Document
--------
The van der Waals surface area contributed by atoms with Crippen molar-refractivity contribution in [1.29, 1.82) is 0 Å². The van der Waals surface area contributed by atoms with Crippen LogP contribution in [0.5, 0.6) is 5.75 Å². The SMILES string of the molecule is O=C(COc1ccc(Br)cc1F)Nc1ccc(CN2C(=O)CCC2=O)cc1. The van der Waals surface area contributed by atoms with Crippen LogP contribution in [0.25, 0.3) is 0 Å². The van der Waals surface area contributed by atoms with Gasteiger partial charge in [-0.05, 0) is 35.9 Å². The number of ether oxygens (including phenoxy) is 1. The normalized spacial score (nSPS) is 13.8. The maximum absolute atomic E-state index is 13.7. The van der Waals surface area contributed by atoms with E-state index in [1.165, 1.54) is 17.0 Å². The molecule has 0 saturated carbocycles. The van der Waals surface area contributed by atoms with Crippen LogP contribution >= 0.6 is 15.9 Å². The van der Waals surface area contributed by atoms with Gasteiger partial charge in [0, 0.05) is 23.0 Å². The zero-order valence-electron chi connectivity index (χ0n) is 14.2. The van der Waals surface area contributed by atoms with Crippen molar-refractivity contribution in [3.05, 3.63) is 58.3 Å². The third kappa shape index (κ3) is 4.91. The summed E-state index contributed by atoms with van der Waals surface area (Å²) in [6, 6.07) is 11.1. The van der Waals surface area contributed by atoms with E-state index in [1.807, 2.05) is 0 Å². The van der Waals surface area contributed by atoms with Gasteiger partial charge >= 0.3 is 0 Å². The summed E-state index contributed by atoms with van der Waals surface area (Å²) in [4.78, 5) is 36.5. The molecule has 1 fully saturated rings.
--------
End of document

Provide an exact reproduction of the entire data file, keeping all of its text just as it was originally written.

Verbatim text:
The van der Waals surface area contributed by atoms with Crippen molar-refractivity contribution in [1.29, 1.82) is 0 Å². The van der Waals surface area contributed by atoms with Crippen LogP contribution in [0.5, 0.6) is 5.75 Å². The SMILES string of the molecule is O=C(COc1ccc(Br)cc1F)Nc1ccc(CN2C(=O)CCC2=O)cc1. The van der Waals surface area contributed by atoms with Crippen LogP contribution in [0.25, 0.3) is 0 Å². The van der Waals surface area contributed by atoms with Gasteiger partial charge in [-0.05, 0) is 35.9 Å². The number of ether oxygens (including phenoxy) is 1. The normalized spacial score (nSPS) is 13.8. The maximum absolute atomic E-state index is 13.7. The van der Waals surface area contributed by atoms with E-state index in [1.165, 1.54) is 17.0 Å². The molecule has 0 saturated carbocycles. The van der Waals surface area contributed by atoms with Crippen LogP contribution >= 0.6 is 15.9 Å². The van der Waals surface area contributed by atoms with Gasteiger partial charge in [0, 0.05) is 23.0 Å². The zero-order valence-electron chi connectivity index (χ0n) is 14.2. The van der Waals surface area contributed by atoms with Crippen molar-refractivity contribution in [3.05, 3.63) is 58.3 Å². The third kappa shape index (κ3) is 4.91. The summed E-state index contributed by atoms with van der Waals surface area (Å²) in [6, 6.07) is 11.1. The van der Waals surface area contributed by atoms with E-state index in [1.807, 2.05) is 0 Å². The van der Waals surface area contributed by atoms with Gasteiger partial charge >= 0.3 is 0 Å². The summed E-state index contributed by atoms with van der Waals surface area (Å²) in [4.78, 5) is 36.5. The molecule has 1 fully saturated rings.